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remembers whereof we are made, and considers that we are but dust.
THE same reasoning will hold good in that cardinal, that most astonishing work, that utmost effort of the deity, the redemption of the world by our Lord Jesus Christ: in which he glorified his
father on earth and redeemed a lost race. These two important points are happily united in the angelical chorus just read in your hearing, in which a choir of angels sing, Glory to God in the highest, and on earth, peace and good will to men, Charming language! Sweet incouragement to the needy children of men! It is not necessary that I should expatiate upon the circumstances with which the text is connected, these can be read at leisure. My business must be to consider,
FIRST, that the coming of our Saviour into the world brings glory to God.
SECONDLY, peace, and good will to the needy children of men.
FIRST, then, I am to' consider that the coming of our Saviour into the world brings glory to God,
It is a glorious display of his wisdom. When the royal psalmist was contemplating the works of creation, he says, In wisdom hast thou made them all. (a) It is a
(a) Psalm çix, 24.
glorious truth, though frequently overlooked by men. The same may be said of the providence of God. Indeed these are stars in the right hand of the deity ; but redemption, the glorious redemption of Sinners, is like the Sun shining in his meridian strength; this is creation more sublime, it is the labour of the skies! Here is wisdom in a mystery, a mystery of bleeding love, God manifest in the flesh; such a mystery, such wisdom as the angels desire to look into, called by the apostle, emphatically, the wisdom of God; (a) yea, the manifold wisdom of God manifested in the church to principalities and powers. (b) And yet such is the stupid ignorance of man, with all the refinements of human learning, that this supreme wisdom is deemed foolishness; yea, the preaching of the cross, in which this wisdom is set forth, is foolishness to the unbelieving world. Indeed it was such as none of the princes of this world knew, for had they known it they would not have crucified the Lord of glory. Man is a presumptuous creature, precipitate and rash, and is mighty apt to condemn what he does not know. Time was when it was deemed a heresy to assert that there are antipodes, and hence it was that Galileo was put into the inquisition for maintaining so dreadful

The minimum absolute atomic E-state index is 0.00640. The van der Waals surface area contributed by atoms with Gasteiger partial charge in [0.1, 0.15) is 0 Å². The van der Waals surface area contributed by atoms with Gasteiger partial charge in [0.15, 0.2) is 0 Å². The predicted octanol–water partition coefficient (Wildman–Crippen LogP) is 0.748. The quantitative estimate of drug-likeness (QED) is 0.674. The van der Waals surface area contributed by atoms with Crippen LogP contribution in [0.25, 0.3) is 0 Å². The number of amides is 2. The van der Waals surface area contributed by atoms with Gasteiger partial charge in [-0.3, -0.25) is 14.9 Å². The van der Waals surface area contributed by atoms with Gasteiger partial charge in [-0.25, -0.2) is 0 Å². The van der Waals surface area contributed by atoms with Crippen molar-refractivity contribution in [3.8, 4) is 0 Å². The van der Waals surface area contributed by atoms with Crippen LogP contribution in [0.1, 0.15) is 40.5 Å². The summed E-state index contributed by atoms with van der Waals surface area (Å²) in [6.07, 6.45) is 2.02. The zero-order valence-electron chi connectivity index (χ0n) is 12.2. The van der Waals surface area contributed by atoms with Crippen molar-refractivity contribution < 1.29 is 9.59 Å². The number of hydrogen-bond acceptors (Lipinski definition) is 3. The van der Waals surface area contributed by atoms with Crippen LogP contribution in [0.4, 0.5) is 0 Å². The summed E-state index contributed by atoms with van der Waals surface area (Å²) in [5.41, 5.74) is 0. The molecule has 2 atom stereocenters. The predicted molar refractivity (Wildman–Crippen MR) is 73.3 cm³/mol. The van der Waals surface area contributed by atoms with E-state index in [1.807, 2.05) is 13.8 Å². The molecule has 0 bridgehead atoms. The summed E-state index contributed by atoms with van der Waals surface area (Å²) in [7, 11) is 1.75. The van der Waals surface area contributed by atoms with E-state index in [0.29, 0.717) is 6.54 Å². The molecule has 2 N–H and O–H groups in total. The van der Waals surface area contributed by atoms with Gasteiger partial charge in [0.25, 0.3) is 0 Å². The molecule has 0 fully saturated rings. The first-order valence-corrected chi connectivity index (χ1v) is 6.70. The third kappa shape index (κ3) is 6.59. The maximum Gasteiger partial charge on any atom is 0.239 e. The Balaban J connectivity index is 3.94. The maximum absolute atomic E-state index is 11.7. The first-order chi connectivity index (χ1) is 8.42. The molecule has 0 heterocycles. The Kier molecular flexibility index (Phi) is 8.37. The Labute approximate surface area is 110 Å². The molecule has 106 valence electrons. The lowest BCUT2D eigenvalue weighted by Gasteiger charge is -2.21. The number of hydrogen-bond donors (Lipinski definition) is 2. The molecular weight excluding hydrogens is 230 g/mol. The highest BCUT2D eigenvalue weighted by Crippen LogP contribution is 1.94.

(a). 1 Cor. i. 24,
(b) Eph, iii. 10,
a heresy, and obliged to renounce his tremendous error to regain his liberty! Such is human infatuation. And no wonder that the wisdom of God manifested in the advent of the Saviour should be treated as folly. But in the mean time angels, who know the immaculate nature of the deity, are astonished to see the wisdom of God in his justice, being rendered inviolable and the sinner saved from everlasting damnation by the incarnation of God made manifest in the flesh, and dying an accursed death on the cross.